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How bad is the Pandemic?

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Governments can, and often do, manipulate data. The public, in general, has grown wary of believing any figures quoted by the government as they are generally skewed to suit their own purposes.  On this premise, I set out to examine the figures they cannot manipulate, total death figures.

You would expect 2020 to show horrific figures, after all, we have been bombarded with reports of thousands dying from Covid-19, so the total deaths for 2020 must be through the roof.

Edinburgh, Scotland, UK. 9 March 2021. Pictured: James Whitelaw. Candidate photos and photoshoot for Reform UK Scotland Party for the up and coming Holyrood Scottish Parliamentary Elections in May 2021. Michelle Ballantyne MSP is Leader of the Party. Credit: Colin Fisher

At first, I set out to study the figures for my own local area in Moray.  Here are the figures from The National Register for the last 6 years:

2015 – 1,054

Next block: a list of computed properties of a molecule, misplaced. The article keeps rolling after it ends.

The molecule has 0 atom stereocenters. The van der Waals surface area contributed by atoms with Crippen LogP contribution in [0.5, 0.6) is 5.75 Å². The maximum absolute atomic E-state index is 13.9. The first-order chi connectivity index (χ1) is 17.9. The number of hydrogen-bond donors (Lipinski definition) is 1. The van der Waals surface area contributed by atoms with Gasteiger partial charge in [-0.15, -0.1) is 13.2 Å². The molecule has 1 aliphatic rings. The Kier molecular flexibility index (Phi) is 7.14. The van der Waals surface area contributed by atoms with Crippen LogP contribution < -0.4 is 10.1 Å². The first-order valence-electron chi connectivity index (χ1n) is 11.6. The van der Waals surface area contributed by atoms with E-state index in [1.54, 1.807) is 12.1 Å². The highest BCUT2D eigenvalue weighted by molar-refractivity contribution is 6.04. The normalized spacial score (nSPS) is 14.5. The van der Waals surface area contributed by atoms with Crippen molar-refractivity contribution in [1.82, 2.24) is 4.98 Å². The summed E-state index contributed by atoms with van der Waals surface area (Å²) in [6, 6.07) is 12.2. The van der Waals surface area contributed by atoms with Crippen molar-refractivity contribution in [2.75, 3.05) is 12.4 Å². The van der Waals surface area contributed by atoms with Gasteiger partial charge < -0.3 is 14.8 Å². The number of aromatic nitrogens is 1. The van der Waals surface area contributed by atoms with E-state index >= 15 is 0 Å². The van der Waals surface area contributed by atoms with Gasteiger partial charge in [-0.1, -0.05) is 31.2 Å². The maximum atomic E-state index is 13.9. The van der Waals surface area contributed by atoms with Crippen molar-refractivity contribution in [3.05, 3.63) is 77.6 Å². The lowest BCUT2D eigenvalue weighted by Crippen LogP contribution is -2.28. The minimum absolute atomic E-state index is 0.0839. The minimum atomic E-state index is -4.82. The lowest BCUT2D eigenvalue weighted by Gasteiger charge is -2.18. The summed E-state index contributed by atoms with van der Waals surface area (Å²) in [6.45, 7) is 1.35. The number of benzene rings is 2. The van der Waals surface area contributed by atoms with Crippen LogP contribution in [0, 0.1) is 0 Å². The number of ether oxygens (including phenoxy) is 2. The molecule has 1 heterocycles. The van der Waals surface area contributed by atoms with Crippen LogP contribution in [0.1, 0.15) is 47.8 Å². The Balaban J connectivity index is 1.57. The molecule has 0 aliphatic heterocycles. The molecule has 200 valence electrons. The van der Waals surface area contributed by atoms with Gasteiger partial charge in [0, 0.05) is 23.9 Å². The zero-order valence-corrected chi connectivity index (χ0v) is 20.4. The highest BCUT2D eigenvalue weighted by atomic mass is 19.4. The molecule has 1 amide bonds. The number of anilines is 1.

2016 – 979

2017 – 1,009

2018 – 1,078

2019 – 1,044

2020 – 1,029

To be absolutely honest, I struggle to relate these figures to a year when thousands have died from Covid-19, so I thought perhaps it would be best to look at the figures for the entire country.

I took the total deaths in Scotland and the corresponding population. Over the past 25 years, the death rate has been an average of 10.95 deaths per 1,000 population. In 2020 this was at a higher rate of 11.7, which although at the higher end of the spectrum, is by no means unprecedented, with 4 years out of the 25 having similar or higher figures.

It must remain a personal view of whether these extra deaths are worth the long term damage done to our country by the severe action taken by the government. We will have to await the death rates for subsequent years, to judge whether the cure helped or made things worse.

Jim Whitelaw for Moray